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I have a Django application which liberally uses django.contrib.auth.decorators.login_required() and also django.views.decorators.http.require_http_methods(). The former is a decorator which checks whether the current user is logged in, and redirects them (with code 302, IIRC) to the login page if not logged in. The latter is a decorator which examines the request method, and returns 405 (method not implemented) if the method isn't in the passed-in list. So, as an example, a view function might look like:

@require_http_methods(["GET", "POST", "DELETE"])
def my_view(request):

Here's the problem: Many of these views do internal permission checks which return 403 (forbidden) if the user lacks sufficient permissions for the resource. According to my research, this is bad, because 403 needs to happen before examining whether the method is correct. However, without login_required(), I would have to open-code the user checks as well in my views.

Has anybody else experienced this? Is there a correct answer? I know it's cheating, but is it unacceptable to check methods, then do the login redirect, then finally check user permissions, or do I need to restructure these views?

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1 Answer 1

up vote 0 down vote accepted

I'm not really sure about the 'correctness' of your order, but for any sort of complex view permission scheme I would highly recommend writing your own custom middleware to take care of view authentication / permissions. Rather than decorate every view with @login_required I always just take care of it in my own middleware.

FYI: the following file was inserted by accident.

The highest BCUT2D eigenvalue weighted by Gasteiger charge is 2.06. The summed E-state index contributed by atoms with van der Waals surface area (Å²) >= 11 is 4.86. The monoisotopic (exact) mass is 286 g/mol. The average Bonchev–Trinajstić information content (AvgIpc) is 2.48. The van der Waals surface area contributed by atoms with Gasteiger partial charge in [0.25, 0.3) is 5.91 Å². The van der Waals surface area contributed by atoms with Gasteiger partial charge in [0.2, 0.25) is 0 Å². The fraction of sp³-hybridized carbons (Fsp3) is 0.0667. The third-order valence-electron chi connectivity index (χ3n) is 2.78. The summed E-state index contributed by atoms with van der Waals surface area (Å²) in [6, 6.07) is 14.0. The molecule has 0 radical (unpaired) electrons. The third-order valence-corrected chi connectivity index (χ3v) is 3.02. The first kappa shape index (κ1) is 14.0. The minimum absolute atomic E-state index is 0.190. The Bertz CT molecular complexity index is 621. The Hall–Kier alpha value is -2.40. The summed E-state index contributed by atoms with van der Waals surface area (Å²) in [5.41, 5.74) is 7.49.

You can also write your own view decorator(s) (which may or may not take arguments) and get exactly the behavior you want for different views.

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The permissions required for each view are totally view-specific. Middleware would not be the right place and neither would decorators. I need to have the logged-in user, I need to be confident the user actually exists, and I have to do it after login_required, or do the login redirect myself. –  Corbin Jan 7 '12 at 0:17
I would just implement the login redirect in middleware- then you can do whatever authentication you want afterwards (in middleware or the views). –  dgel Jan 7 '12 at 0:26
Doesn't that get icky since the middleware is always run but most views don't require login? –  Corbin Jan 7 '12 at 0:29
That's where I can create my own @no_auth decorator, or you can also pass a auth=False kwarg from your urls that the middleware can check for. I have used both techniques. –  dgel Jan 7 '12 at 0:33
Generally I have used it on projects that require some type of auth on almost every view, so that may not be the best solution for you. –  dgel Jan 7 '12 at 0:34

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